There is currently debate about whether New Jersey should set up its own state health insurance exchange, how much consumer representation should be on the governing board, and how to determine which health plans can be part of the exchange. In its continued efforts to be a strong voice for all consumers of health care, AARP in New Jersey commissioned a survey of residents ages 18 to 64 to gauge their opinion about these health insurance exchange issues.
Key findings included:
- Twice as many New Jersey registered voters ages 18-64 believe the state should develop and run its own health insurance exchange (58%) compared to those who think the federal government should set up and run the exchange (30%).
- About three in five New Jersey registered voters ages 18-64 say it is extremely (27%) or very important (32%) that the state passes legislation in 2012 to develop a state run health insurance exchange. Nearly two-thirds believe the health insurance exchange should use a competitive, market-based strategy to choose plans that can be part of the exchange based on good quality and value (65%) while less than a third says any health insurance plan that meets minimum federal standards can be part of the exchange (31%).
- About three in five New Jersey registered voters ages 18-64 strongly agree (59%) that the majority of the governing board of the state health insurance exchange should be consumers and nearly another three in ten somewhat agree (28%). Nearly half strongly disagree (45%) that health insurance company representatives should serve on the board and another one in five somewhat disagree (18%).
- Twelve percent of New Jersey registered voters ages 18 to 64 responding to this survey say they currently do not have any kind of health care coverage.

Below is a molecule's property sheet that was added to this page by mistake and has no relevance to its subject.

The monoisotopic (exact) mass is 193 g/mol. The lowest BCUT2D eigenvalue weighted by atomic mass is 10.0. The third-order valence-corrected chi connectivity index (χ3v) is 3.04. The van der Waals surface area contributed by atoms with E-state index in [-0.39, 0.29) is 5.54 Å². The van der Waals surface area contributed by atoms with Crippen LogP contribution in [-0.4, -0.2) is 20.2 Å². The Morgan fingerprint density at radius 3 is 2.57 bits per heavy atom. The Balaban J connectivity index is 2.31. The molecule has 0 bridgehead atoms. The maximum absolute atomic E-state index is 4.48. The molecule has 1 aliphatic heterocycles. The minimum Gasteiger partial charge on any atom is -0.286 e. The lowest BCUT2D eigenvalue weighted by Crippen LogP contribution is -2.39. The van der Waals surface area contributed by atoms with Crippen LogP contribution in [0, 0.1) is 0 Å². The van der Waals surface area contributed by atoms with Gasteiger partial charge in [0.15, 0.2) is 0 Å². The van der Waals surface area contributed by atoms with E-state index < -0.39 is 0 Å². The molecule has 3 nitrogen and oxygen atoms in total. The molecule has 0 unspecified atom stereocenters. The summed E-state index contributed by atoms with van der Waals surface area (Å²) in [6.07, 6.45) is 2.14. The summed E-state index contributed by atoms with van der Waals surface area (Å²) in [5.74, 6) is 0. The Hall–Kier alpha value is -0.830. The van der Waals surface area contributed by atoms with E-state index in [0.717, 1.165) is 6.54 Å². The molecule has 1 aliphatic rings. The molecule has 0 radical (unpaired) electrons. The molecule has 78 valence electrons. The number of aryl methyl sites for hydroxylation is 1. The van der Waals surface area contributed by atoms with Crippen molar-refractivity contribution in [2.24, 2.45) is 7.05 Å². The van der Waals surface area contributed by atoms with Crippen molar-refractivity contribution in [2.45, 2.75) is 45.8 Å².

- About four in five respondents who have health insurance say they are worried about increases in their premiums (81%). The majority of those with health insurance say they are insured through an employer and over three-quarters of these respondents say they are worried about these employers increasing the amount they have to pay for their health care and insurance (77%).
- More than four in five of all respondents are worried that they will have to pay more for their family’s health care (83%) while nearly three in four express concern about not being able to afford the health care services their family may need (72%).
- Most New Jersey registered voters ages 18 to 64 who have health care coverage are concerned they won’t be able to maintain their current health care coverage over the next five years (65%), with about two out of five saying they are extremely (22%) or very (19%) concerned about this.
This telephone survey of New Jersey registered voters ages 18-64 was fielded by Woelfel Research, Inc between March 5 and March 12, 2012, and a total of 802 interviews were completed. For more information, please contact Joanne Binette at 202-434-6303.
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